Meisterkleef, I don't understand your logic. If there are 100 people willing to buy an album, and you are one of them, doesn't the fact that you resell yours after copying mean that there are only 99 "first" (as opposed to resale) sales? Aren't the number of first sales the ones that generate royalties for the artist? Haven't you just deprived the artist and taken money out of his pocket?
Sure, you can say they could buy the CD from another reseller, but that is just an induction problem. Either that other resale copy is legitimate (i.e., a resale w/o copying, which does not change the number of buyers) or an illegitimate resale. If its an illegitimate resale that couldn't be stopped, then if you sell yours resale there will be 98 royalty generating sales instead of 99 and I submit the problem is worse. You still contribute the a decline in the royalties paid to the artist.
If you are morally right, then what is wrong with establishing a collective to buy a CD, with the agreement that each person makes a copy and then sells it to the next person? Why not make that chain 100,000 people? Why not make it anyone interested? Would that not alter the royalties paid to an artist?
And, I'm *not* talking about eliminating the used market. If you want to sell your CD, fine. Just don't think its right to keep a copy and still listen to it.
The statement I agree with most since my last post was made by Meisterkleef:
"If there were no such thing as file sharing, I doubt this issue would even be on the radar screen."I'm kinda surprised by the number of people who are so sincerely concerned about this, to the point of declaring they haven't bought used music since they were starving students. For a vinyl record collector like me, this is almost inconceivably ludicrous -- there are literally tens of thousands of records from the past that are unavailable any other way. Besides which, I'm a firm believer that all publicity is good publicity when it comes to sales, and that limited dissemination beyond one's own ears of music that one has bought will ultimately help, not hurt, the artist. If I throw a party and spin records at it, BMI and ASCAP will never hear from me, but someone in attendance might be inspired to go out and buy something I played. If I burn a compilation CD-R and give copies to friends, same deal. And who here hasn't bought recorded music used and as a result been inspired to buy more from that artist new, or go see them in concert? Most of the hypotheticals described above are too extreme to reflect reality. The only real exception is file-sharing, which is extreme.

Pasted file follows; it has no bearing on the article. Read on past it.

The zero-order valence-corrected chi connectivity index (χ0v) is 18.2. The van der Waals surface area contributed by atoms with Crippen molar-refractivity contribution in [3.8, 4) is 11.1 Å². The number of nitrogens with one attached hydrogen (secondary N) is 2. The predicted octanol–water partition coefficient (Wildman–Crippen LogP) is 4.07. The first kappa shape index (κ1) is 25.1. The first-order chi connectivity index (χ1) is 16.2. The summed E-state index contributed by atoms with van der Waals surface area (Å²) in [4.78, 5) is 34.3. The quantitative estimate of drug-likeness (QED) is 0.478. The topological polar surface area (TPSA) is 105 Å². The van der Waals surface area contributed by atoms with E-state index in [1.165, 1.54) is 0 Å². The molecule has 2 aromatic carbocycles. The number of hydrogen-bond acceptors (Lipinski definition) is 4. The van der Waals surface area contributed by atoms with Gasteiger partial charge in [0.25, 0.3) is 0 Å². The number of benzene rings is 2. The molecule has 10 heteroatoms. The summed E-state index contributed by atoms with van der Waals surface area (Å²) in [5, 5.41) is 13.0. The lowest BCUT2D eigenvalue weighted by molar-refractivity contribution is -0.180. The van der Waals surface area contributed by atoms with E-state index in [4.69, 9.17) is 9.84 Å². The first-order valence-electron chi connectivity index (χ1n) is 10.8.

Do the moral worriers here also disapprove of libraries? Because of digital, we seem to be hand-wringing our way toward rewriting the history of intellectual property in Western civilization...